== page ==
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Recognizing the benefit of placing children in foster care with friends and family, the state is speeding up certification for kin willing to take them in. The emergency credential has long been available in most “kinship care” situations, but not if the children were placed in foster care voluntarily by their parents, as juvenile delinquents or as persons in need of supervision (PINS). Now it applies to all children in the system. Instead of waiting up to four months, prospective foster parents can now get an emergency credential in hours, once the city finishes a basic house inspection and conducts a background check to make sure there is no record of child abuse or neglect in the home. The rest of the procedure, such as finger printing and mandated training, can be done later. Mike Arsham, executive director of the Child Welfare Organizing Project, an advocacy organization, praised the change. “Anything that moves ACS in the direction of making better and increased use of kinship is a positive step,” he said.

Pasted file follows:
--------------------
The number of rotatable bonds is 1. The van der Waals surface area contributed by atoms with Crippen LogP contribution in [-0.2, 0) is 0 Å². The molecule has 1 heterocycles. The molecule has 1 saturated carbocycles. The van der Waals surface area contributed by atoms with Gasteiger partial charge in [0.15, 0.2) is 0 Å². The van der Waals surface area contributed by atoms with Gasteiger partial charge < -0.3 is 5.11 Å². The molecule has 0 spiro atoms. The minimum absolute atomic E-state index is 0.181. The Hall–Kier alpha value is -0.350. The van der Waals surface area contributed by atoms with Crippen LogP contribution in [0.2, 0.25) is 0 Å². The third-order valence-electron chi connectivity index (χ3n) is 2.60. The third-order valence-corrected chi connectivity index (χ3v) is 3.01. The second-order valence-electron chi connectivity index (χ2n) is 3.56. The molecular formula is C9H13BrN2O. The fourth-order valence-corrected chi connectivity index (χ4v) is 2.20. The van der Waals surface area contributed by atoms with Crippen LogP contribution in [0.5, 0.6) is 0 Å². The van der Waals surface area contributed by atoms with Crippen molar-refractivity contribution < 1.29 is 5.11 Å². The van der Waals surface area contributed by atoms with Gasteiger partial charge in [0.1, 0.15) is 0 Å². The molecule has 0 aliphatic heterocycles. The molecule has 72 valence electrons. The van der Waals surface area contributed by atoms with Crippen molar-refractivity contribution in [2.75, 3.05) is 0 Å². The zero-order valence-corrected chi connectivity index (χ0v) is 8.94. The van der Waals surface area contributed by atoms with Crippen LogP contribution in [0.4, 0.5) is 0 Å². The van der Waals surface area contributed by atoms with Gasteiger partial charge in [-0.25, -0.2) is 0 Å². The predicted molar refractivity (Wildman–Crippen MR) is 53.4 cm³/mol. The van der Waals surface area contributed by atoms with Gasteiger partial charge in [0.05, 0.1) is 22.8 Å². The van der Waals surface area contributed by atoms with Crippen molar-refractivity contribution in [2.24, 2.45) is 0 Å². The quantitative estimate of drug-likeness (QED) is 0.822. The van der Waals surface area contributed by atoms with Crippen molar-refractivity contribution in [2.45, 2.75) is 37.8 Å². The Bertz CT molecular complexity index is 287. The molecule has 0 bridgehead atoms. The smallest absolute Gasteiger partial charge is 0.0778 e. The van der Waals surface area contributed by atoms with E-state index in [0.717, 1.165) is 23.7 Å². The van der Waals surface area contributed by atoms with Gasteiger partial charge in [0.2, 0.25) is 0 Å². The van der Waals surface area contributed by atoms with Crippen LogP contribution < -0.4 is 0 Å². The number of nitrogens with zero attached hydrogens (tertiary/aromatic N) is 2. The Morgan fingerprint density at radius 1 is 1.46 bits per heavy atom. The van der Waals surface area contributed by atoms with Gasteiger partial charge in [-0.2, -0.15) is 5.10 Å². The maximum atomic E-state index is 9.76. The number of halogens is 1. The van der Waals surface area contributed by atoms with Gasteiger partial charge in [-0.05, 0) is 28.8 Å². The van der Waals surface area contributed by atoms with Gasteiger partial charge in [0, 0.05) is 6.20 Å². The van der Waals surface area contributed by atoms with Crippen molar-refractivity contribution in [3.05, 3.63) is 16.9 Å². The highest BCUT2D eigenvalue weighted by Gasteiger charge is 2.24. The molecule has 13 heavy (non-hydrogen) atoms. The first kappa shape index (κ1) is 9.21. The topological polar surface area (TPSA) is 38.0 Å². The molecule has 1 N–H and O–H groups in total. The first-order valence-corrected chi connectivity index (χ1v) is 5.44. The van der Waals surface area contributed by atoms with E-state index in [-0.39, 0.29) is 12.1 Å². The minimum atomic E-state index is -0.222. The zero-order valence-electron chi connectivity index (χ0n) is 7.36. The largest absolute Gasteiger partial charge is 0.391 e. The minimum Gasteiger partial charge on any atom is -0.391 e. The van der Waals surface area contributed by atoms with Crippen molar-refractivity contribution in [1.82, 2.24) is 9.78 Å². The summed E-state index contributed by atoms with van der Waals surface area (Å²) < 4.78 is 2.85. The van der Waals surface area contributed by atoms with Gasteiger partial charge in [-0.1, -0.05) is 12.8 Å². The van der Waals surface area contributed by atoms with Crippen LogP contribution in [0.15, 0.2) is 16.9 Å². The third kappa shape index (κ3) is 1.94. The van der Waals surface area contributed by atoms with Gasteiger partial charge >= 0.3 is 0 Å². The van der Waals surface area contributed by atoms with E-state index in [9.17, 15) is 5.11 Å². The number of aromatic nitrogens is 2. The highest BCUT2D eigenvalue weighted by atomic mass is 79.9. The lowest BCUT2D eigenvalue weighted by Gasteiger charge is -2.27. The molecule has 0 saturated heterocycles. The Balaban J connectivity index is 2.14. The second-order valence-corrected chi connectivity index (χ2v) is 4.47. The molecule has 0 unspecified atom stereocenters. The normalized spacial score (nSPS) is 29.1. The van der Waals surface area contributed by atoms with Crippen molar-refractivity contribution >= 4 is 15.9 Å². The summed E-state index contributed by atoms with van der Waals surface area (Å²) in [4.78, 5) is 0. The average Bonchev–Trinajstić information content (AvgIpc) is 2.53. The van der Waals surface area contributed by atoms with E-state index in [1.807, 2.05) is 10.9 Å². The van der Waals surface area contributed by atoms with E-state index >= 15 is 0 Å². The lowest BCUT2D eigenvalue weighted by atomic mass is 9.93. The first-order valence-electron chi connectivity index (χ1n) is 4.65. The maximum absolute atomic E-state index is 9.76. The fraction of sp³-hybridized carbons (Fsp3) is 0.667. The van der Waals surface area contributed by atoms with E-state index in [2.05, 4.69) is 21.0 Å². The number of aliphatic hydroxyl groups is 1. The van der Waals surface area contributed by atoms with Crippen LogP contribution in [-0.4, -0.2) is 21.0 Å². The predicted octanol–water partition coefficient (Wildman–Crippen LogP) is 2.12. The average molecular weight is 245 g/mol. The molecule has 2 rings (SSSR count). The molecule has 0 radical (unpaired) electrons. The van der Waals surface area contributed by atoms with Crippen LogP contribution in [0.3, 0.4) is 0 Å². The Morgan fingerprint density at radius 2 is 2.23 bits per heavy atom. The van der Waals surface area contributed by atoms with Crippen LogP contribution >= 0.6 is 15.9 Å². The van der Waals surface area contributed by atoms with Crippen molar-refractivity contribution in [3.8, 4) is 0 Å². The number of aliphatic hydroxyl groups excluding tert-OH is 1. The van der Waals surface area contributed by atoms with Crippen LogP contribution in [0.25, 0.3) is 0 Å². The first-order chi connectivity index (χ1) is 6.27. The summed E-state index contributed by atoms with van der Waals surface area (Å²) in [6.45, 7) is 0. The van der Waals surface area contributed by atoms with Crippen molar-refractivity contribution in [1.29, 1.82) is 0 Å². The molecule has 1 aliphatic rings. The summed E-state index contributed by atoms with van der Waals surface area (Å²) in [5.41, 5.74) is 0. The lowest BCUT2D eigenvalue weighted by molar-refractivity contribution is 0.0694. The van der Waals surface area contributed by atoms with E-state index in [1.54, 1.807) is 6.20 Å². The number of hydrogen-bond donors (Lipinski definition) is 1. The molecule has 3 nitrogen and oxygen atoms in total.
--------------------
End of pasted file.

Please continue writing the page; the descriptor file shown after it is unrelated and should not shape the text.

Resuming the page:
(X. Rong)

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